In August 2017, Iraqi Minister of Foreign Affairs, H.E. Dr. Ibrahim al-Jaafari, wrote to the Secretary-General of the United Nations, H.E. Mr. Antonio Guterres, asking for the assistance of the international community to bring Daesh to justice.
Dr. Al-Jaafari wrote: ‘we request assistance of the international community to get benefited from international expertise to criminalize Daesh terrorist entity. In this regard, the Republic of Iraq, and the United Kingdom are working on a draft resolution, in line with the Iraq’s national sovereignty and jurisdiction at both the negotiation and implementation stages of the resolution.’
The letter received a very positive reaction from the media, which praised Iraq for its proactive approach in bringing Daesh to justice. However, the praises may have been premature or ill-suited.
It was in 2014 when Daesh gained territories in Iraq and established its self-proclaimed caliphate. This was followed by reports of mass atrocities perpetrated by Daesh against religious minorities, most notably, against Yazidis in Sinjar on August 3, 2017, followed by an attack on Christians in Nineveh Plains a few days later.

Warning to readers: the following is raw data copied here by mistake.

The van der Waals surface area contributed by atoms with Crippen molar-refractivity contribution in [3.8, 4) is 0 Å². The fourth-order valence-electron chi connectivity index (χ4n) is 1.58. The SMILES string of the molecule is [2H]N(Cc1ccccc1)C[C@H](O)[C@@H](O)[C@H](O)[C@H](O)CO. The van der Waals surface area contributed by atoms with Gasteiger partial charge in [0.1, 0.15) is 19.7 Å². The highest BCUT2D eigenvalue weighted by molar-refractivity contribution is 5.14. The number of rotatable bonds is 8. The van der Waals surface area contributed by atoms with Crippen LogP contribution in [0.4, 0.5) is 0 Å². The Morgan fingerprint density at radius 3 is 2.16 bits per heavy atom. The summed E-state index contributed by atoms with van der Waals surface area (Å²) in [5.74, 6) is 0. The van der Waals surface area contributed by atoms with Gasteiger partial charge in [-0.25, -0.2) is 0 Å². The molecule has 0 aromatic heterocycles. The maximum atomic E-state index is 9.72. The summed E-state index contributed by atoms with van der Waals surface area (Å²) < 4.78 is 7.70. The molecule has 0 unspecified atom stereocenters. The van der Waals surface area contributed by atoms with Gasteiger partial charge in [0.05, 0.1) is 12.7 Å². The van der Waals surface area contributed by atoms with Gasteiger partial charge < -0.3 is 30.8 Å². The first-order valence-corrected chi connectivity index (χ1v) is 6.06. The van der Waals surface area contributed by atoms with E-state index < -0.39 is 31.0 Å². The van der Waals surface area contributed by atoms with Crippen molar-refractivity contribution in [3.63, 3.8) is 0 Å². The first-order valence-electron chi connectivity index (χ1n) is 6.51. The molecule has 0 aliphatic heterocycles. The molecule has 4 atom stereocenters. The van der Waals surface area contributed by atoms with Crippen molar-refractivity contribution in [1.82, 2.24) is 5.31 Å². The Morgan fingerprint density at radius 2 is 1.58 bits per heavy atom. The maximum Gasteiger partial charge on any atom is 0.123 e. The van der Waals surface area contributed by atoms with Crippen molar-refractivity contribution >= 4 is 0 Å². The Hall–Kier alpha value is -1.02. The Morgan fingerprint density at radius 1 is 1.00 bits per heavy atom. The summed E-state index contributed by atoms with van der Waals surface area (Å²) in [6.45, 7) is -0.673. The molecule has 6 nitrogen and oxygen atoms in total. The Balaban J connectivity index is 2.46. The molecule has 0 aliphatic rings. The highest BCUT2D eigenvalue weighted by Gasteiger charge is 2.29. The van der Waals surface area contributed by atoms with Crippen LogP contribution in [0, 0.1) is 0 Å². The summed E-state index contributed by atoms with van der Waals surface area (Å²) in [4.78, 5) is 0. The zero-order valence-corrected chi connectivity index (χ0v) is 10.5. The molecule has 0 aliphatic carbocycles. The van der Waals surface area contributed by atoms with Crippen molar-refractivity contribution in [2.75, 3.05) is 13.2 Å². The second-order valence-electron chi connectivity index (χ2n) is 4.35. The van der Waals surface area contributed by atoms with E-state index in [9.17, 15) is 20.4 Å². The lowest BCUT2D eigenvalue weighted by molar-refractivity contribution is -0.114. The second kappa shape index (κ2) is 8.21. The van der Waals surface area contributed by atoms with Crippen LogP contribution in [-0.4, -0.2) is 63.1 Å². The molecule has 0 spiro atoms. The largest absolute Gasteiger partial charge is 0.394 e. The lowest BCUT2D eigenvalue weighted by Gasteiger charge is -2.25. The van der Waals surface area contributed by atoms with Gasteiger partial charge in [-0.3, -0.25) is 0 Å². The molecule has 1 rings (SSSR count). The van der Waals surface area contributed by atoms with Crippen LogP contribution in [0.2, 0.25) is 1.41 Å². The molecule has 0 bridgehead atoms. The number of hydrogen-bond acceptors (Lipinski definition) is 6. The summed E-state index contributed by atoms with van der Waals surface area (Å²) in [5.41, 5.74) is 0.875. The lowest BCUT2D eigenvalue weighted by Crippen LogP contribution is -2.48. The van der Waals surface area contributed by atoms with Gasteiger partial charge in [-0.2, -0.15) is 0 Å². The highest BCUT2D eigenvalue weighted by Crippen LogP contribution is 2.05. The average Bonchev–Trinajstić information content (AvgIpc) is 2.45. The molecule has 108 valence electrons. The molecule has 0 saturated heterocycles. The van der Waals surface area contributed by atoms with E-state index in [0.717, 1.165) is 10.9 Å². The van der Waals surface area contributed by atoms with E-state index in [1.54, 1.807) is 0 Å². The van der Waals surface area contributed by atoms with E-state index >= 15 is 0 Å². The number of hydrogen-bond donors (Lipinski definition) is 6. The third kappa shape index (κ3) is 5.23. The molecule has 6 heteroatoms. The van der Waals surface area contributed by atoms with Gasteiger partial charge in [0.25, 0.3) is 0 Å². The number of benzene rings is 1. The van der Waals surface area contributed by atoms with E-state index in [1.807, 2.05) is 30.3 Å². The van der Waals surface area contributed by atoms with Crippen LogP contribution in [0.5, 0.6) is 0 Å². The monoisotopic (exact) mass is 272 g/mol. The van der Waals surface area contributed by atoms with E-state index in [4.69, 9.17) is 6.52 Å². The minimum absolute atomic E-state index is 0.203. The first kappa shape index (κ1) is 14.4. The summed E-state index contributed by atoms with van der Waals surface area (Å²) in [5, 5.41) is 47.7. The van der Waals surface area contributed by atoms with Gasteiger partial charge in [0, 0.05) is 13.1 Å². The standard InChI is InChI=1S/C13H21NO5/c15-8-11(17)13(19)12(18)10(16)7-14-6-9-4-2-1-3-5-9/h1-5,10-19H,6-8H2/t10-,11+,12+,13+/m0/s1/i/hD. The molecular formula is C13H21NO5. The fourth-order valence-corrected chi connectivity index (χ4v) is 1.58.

Members of the Yazidi minority search for clues on February 3, 2015, that might lead them to missing relatives in the remains of people killed by Daesh, a day after Kurdish forces discovered a mass grave near the Iraqi village of Sinuni, in the northwestern Sinjar area. (Photo credit: SAFIN HAMED/AFP/Getty Images)
Daesh committed acts of ‘murder, enslavement, deportation or forcible transfer of population, severe deprivation of physical liberty, torture, rape, sexual slavery, sexual violence and persecution, committed as part of widespread or systematic attacks directed against civilian populations pursuant to or in furtherance of an organisational policy to commit such attacks.’ The atrocities had a common specific intention to destroy certain religious groups in the region, in whole or in part, and amount to genocide, the ‘crime of crimes’. Nonetheless, no Daesh fighter has ever been prosecuted for genocide.
In May 2016, the Iraqi Permanent Mission to the UN in New York urged the UN Security Council to ‘set up a specific international legal mechanism for investigating and bringing to justice the criminals of [Daesh].’ The oral request was not followed up.
In September 2016, the UK government, collaborating with the Iraqi and Belgian governments announced the establishment of a ‘Coalition to bring the Daesh to justice’. The coalition was intended to establish the best mechanism to prosecute Daesh fighters for the crimes they have committed in Iraq. Despite its best efforts, the coalition has not achieved a result in the subsequent months. In March 2017, during the follow-up meeting of the Coalition, Amal Clooney of Doughty Street Chambers representing Nadia Murad and other Yazidi victims of Daesh genocide, criticised the Iraqi government for failing to positively consider any of the proposals prepared by the Coalition. Still, there was no progress.
(c) 2017 Forbes